Comrade Arthur Scargill is both our greatest asset and biggest liability. Membership of our party remains small at probably less than 3,000 with all too few active members, and not surprisingly over the last six months we have lost members. Authoritarian party regimes gradually depoliticise and demotivate members.

Our party could have already grown into a substantial organisation and formed the basis of a party of recomposition of the British left on a similar level to those in Italy, Spain and Germany. It still has the potential to do so. To perform such a task it will have to be open, pluralistic and democratic. The leadership of our party could have been based on the best of talents from the breadth of our party rather than the ‘approved’ and hand-picked. The decision of the party to abolish black sections further reduces the possibility of the party attracting additional layers of support, especially in London.

We should continue to ignore the sectarian attitude of the party leadership. The politics adopted at our conference makes our job harder, but we should continue our work in building a socialist party from the bottom up. We need to present a pluralistic and non-sectarian face locally. Working to build trade union solidarity work, supporting local workers in struggle and defending jobs and services.

The immediate direction of the SLP is now clear The SLP is in danger of becoming a large sect, with strong hangovers from the worst of the ‘old’ LP. A far cry from the sort of new socialist party many of us wanted to see. The party is likely to be increasingly dominated by Arthur Scargill and his entourage in the short term. It was inevitable that our party would have the birth marks of its founder, but those counterbalancing his Stalinist tendencies now have a much weaker position on the NEC.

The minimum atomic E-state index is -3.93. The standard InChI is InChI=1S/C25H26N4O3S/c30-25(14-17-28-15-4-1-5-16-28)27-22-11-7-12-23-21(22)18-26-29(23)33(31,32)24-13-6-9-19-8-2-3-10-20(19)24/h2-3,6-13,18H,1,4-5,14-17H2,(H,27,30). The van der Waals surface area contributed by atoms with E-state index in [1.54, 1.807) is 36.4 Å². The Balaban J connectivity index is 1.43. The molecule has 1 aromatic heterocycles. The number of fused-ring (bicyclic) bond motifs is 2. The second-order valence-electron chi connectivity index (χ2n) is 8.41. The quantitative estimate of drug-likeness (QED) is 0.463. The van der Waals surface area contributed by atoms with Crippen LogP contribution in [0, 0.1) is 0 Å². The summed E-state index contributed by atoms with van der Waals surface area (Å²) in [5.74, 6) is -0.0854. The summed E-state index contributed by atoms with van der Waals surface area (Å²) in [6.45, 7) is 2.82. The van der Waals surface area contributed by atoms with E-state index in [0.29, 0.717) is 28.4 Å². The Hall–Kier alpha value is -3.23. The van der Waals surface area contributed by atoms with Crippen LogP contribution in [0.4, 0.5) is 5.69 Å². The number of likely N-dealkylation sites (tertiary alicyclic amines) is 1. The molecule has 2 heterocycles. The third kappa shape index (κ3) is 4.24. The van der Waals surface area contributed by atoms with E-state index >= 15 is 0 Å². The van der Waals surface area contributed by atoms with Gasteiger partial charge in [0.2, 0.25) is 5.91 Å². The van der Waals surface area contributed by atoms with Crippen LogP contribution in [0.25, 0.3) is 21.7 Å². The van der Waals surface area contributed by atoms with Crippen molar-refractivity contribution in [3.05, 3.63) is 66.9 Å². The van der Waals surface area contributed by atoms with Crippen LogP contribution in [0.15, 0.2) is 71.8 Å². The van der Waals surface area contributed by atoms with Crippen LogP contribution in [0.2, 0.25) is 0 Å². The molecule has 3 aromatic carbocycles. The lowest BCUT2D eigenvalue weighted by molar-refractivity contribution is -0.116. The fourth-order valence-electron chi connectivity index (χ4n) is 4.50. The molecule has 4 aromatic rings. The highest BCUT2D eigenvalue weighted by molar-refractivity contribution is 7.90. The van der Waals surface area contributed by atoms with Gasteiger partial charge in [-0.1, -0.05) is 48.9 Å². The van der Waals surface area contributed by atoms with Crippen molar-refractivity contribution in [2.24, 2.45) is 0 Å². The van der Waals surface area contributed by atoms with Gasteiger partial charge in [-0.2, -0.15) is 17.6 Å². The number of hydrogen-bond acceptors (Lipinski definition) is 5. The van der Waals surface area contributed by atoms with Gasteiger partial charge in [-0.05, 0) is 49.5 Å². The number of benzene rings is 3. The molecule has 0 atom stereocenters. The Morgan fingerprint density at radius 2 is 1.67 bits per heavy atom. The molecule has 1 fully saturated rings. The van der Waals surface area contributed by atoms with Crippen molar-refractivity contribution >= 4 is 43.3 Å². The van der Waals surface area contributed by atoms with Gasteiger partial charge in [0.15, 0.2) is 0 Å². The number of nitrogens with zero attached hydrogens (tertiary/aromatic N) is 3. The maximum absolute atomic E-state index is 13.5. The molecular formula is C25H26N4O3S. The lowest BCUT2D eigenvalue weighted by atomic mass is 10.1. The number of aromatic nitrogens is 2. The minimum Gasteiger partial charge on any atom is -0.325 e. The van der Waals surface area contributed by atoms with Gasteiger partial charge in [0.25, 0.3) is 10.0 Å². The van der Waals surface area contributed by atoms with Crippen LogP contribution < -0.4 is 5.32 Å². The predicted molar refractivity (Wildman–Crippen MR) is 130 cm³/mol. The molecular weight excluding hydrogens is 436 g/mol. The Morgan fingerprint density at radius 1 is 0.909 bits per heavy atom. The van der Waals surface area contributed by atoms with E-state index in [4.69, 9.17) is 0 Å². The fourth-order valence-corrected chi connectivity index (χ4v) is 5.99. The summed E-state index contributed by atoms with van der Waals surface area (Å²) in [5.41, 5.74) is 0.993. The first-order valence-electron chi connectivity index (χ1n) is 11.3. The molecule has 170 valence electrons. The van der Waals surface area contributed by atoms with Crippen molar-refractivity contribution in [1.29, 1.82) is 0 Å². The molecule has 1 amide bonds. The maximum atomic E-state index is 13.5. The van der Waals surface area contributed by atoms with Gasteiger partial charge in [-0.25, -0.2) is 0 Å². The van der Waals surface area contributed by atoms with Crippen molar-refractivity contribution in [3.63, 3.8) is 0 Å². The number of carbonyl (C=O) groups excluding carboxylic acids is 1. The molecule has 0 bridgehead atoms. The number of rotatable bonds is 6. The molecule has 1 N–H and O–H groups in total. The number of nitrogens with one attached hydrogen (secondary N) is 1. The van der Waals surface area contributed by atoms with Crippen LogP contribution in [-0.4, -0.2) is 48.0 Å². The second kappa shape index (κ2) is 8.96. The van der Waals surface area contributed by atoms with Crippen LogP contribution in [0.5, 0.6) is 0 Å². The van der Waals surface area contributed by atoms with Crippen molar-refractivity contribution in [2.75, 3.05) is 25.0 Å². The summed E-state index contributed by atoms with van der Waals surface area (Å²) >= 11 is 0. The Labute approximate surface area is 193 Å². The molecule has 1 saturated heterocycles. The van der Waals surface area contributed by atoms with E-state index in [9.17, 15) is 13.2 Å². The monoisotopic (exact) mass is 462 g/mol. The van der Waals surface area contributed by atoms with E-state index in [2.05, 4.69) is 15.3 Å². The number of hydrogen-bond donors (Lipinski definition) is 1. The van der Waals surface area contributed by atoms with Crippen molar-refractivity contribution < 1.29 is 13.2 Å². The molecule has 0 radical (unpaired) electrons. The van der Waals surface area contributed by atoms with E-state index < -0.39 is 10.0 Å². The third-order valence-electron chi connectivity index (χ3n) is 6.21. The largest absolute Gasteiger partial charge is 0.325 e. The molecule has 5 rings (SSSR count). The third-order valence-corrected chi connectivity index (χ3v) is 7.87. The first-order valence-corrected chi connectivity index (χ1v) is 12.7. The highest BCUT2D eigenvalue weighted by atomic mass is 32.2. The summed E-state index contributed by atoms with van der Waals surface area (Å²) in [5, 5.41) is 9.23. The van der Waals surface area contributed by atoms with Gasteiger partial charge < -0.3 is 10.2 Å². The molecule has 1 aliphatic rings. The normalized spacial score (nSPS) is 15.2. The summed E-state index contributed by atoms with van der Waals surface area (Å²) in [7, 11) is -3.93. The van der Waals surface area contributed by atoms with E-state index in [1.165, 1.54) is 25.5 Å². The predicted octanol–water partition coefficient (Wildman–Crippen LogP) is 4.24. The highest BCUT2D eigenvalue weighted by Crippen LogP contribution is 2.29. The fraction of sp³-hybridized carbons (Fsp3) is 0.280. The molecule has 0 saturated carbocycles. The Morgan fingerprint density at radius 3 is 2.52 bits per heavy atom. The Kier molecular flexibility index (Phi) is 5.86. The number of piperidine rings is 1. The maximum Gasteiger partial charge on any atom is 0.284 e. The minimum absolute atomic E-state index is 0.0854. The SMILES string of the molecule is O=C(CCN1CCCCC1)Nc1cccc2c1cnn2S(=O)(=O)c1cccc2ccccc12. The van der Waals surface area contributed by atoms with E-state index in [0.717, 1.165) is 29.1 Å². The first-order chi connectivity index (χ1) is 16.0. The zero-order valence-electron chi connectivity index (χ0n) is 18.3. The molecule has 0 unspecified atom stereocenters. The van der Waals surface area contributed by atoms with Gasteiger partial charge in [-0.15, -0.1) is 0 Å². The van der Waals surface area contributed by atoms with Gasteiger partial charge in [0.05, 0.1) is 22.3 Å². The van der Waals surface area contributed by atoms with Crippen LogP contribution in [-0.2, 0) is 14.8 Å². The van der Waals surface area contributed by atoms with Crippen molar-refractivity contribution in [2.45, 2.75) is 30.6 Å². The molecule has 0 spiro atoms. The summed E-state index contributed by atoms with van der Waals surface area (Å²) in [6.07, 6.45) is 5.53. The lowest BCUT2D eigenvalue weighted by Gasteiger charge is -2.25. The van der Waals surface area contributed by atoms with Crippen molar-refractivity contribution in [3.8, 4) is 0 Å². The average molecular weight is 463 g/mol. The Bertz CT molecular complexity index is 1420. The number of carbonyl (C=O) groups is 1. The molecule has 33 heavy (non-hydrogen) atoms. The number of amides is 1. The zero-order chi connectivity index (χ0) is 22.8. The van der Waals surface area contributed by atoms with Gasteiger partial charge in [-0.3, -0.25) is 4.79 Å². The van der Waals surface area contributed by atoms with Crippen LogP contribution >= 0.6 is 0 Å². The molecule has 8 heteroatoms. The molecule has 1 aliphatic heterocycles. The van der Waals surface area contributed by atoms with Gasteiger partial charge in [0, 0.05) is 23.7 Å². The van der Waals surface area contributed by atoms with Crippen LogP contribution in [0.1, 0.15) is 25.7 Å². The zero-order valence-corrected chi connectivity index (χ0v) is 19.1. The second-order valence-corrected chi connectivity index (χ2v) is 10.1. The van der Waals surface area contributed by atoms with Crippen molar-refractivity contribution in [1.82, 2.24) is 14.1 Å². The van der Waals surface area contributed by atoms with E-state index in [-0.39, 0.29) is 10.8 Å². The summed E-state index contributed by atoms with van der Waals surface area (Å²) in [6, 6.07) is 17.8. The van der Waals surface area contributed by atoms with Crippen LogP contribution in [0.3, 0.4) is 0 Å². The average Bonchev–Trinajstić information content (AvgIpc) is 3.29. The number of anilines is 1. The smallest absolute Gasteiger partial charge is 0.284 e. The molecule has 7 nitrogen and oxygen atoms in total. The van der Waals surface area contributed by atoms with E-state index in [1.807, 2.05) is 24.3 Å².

The election of the leader and founder of the Stalin Society onto the NEC could even draw into the party’s orbit members of the Stalinist New Communist Party and Indian Workers Association. The dream of the Weekly Worker for a reforged CP could be coming true! The rest of Europe is seeing the demise of Stalinist parties. In Britain we are perhaps seeing a rebirth!

The events of our congress have demonstrated that three men were planning to cast 3,000 secret votes from a retired miners’ welfare society, swamping the hard won 1,000 members from the 114 CSLPs and single trade union branch represented. The result was that the leadership gained re-election on block and won all the votes by a landslide margin, apart from the black sections vote.

Unless the direction of the party is changed, sadly we cannot expect our party to become the sole basis of a new socialist party in Britain. Our task must be to ensure that the SLP goes on to play an active role in the likely emergence of new forces of the left.

Lewisham SLP

Socialist Democracy Group